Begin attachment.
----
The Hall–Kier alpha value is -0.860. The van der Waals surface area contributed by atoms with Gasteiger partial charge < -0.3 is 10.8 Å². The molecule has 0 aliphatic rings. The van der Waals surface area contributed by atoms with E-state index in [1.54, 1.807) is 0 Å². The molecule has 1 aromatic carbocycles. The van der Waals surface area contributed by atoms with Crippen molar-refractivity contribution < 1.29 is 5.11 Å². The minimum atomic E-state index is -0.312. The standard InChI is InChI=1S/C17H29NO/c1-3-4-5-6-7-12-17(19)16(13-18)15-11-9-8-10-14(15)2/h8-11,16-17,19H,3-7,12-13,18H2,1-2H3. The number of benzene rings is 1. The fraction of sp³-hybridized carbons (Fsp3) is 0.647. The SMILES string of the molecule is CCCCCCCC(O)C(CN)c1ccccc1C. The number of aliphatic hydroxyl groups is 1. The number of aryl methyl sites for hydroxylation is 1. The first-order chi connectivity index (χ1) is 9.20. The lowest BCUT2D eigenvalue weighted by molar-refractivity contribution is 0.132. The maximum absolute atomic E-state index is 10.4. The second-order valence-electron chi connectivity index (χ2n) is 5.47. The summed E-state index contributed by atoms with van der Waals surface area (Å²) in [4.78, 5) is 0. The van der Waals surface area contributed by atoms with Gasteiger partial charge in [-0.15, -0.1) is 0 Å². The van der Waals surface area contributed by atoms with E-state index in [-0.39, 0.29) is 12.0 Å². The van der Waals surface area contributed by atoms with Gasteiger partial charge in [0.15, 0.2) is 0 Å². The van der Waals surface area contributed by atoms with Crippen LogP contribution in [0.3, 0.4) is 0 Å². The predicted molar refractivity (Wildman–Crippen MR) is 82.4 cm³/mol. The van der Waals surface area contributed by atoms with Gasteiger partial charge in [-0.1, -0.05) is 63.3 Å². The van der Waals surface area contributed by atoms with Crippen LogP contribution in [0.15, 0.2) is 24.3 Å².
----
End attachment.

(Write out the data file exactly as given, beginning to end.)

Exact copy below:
The Hall–Kier alpha value is -0.860. The van der Waals surface area contributed by atoms with Gasteiger partial charge < -0.3 is 10.8 Å². The molecule has 0 aliphatic rings. The van der Waals surface area contributed by atoms with E-state index in [1.54, 1.807) is 0 Å². The molecule has 1 aromatic carbocycles. The van der Waals surface area contributed by atoms with Crippen molar-refractivity contribution < 1.29 is 5.11 Å². The minimum atomic E-state index is -0.312. The standard InChI is InChI=1S/C17H29NO/c1-3-4-5-6-7-12-17(19)16(13-18)15-11-9-8-10-14(15)2/h8-11,16-17,19H,3-7,12-13,18H2,1-2H3. The number of benzene rings is 1. The fraction of sp³-hybridized carbons (Fsp3) is 0.647. The SMILES string of the molecule is CCCCCCCC(O)C(CN)c1ccccc1C. The number of aliphatic hydroxyl groups is 1. The number of aryl methyl sites for hydroxylation is 1. The first-order chi connectivity index (χ1) is 9.20. The lowest BCUT2D eigenvalue weighted by molar-refractivity contribution is 0.132. The maximum absolute atomic E-state index is 10.4. The second-order valence-electron chi connectivity index (χ2n) is 5.47. The summed E-state index contributed by atoms with van der Waals surface area (Å²) in [4.78, 5) is 0. The van der Waals surface area contributed by atoms with Gasteiger partial charge in [-0.15, -0.1) is 0 Å². The van der Waals surface area contributed by atoms with E-state index in [-0.39, 0.29) is 12.0 Å². The van der Waals surface area contributed by atoms with Gasteiger partial charge in [0.15, 0.2) is 0 Å². The van der Waals surface area contributed by atoms with Crippen LogP contribution in [0.3, 0.4) is 0 Å². The predicted molar refractivity (Wildman–Crippen MR) is 82.4 cm³/mol. The van der Waals surface area contributed by atoms with Gasteiger partial charge in [-0.1, -0.05) is 63.3 Å². The van der Waals surface area contributed by atoms with Crippen LogP contribution in [0.15, 0.2) is 24.3 Å².